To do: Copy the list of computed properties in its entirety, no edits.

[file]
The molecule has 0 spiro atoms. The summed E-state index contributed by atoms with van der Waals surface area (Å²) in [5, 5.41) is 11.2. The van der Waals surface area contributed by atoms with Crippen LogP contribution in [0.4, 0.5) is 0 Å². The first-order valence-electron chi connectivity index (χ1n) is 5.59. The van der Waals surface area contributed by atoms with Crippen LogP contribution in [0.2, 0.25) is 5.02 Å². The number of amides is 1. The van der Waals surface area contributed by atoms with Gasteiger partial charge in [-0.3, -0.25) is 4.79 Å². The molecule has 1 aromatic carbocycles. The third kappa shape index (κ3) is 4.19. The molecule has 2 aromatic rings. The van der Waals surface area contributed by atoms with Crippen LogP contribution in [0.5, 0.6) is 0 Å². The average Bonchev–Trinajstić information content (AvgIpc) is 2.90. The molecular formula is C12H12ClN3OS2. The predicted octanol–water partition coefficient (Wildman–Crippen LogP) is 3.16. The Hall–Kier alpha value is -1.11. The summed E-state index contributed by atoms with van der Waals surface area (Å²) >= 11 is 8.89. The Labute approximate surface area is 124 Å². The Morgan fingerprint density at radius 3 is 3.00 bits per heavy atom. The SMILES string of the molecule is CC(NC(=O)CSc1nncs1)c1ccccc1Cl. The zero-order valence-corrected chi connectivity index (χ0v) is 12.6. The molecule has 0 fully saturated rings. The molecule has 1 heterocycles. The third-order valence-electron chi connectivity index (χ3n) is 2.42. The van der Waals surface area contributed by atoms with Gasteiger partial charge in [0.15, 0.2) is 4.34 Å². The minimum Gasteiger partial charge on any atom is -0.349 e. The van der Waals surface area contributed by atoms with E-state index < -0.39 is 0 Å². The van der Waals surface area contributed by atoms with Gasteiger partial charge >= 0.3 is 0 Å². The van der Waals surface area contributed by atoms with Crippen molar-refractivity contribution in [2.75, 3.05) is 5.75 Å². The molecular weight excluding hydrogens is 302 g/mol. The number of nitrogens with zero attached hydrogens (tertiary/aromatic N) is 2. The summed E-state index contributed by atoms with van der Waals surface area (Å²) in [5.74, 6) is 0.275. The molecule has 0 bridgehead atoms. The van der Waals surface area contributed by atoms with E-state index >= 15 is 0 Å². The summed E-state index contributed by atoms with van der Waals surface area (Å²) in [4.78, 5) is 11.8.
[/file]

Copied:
The molecule has 0 spiro atoms. The summed E-state index contributed by atoms with van der Waals surface area (Å²) in [5, 5.41) is 11.2. The van der Waals surface area contributed by atoms with Crippen LogP contribution in [0.4, 0.5) is 0 Å². The first-order valence-electron chi connectivity index (χ1n) is 5.59. The van der Waals surface area contributed by atoms with Crippen LogP contribution in [0.2, 0.25) is 5.02 Å². The number of amides is 1. The van der Waals surface area contributed by atoms with Gasteiger partial charge in [-0.3, -0.25) is 4.79 Å². The molecule has 1 aromatic carbocycles. The third kappa shape index (κ3) is 4.19. The molecule has 2 aromatic rings. The van der Waals surface area contributed by atoms with Crippen LogP contribution in [0.5, 0.6) is 0 Å². The average Bonchev–Trinajstić information content (AvgIpc) is 2.90. The molecular formula is C12H12ClN3OS2. The predicted octanol–water partition coefficient (Wildman–Crippen LogP) is 3.16. The Hall–Kier alpha value is -1.11. The summed E-state index contributed by atoms with van der Waals surface area (Å²) >= 11 is 8.89. The Labute approximate surface area is 124 Å². The Morgan fingerprint density at radius 3 is 3.00 bits per heavy atom. The SMILES string of the molecule is CC(NC(=O)CSc1nncs1)c1ccccc1Cl. The zero-order valence-corrected chi connectivity index (χ0v) is 12.6. The molecule has 0 fully saturated rings. The molecule has 1 heterocycles. The third-order valence-electron chi connectivity index (χ3n) is 2.42. The van der Waals surface area contributed by atoms with Gasteiger partial charge in [0.15, 0.2) is 4.34 Å². The minimum Gasteiger partial charge on any atom is -0.349 e. The van der Waals surface area contributed by atoms with E-state index < -0.39 is 0 Å². The van der Waals surface area contributed by atoms with Gasteiger partial charge >= 0.3 is 0 Å². The van der Waals surface area contributed by atoms with Crippen molar-refractivity contribution in [2.75, 3.05) is 5.75 Å². The molecular weight excluding hydrogens is 302 g/mol. The number of nitrogens with zero attached hydrogens (tertiary/aromatic N) is 2. The summed E-state index contributed by atoms with van der Waals surface area (Å²) in [5.74, 6) is 0.275. The molecule has 0 bridgehead atoms. The van der Waals surface area contributed by atoms with E-state index >= 15 is 0 Å². The summed E-state index contributed by atoms with van der Waals surface area (Å²) in [4.78, 5) is 11.8.